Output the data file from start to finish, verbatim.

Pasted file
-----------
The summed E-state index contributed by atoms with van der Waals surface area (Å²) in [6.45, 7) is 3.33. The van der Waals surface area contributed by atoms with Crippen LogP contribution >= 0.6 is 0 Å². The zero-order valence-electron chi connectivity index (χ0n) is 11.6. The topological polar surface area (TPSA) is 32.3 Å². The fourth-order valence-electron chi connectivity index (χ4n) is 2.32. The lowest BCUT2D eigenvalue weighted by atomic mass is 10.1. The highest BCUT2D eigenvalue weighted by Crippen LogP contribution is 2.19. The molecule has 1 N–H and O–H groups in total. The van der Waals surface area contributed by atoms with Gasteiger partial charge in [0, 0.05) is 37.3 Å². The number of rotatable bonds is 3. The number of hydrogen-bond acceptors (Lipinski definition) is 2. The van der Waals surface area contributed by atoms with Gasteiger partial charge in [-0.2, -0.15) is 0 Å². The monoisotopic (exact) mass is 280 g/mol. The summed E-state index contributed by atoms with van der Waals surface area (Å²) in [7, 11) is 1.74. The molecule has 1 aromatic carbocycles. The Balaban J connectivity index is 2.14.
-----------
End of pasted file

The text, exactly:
The summed E-state index contributed by atoms with van der Waals surface area (Å²) in [6.45, 7) is 3.33. The van der Waals surface area contributed by atoms with Crippen LogP contribution >= 0.6 is 0 Å². The zero-order valence-electron chi connectivity index (χ0n) is 11.6. The topological polar surface area (TPSA) is 32.3 Å². The fourth-order valence-electron chi connectivity index (χ4n) is 2.32. The lowest BCUT2D eigenvalue weighted by atomic mass is 10.1. The highest BCUT2D eigenvalue weighted by Crippen LogP contribution is 2.19. The molecule has 1 N–H and O–H groups in total. The van der Waals surface area contributed by atoms with Gasteiger partial charge in [0, 0.05) is 37.3 Å². The number of rotatable bonds is 3. The number of hydrogen-bond acceptors (Lipinski definition) is 2. The van der Waals surface area contributed by atoms with Gasteiger partial charge in [-0.2, -0.15) is 0 Å². The monoisotopic (exact) mass is 280 g/mol. The summed E-state index contributed by atoms with van der Waals surface area (Å²) in [7, 11) is 1.74. The molecule has 1 aromatic carbocycles. The Balaban J connectivity index is 2.14.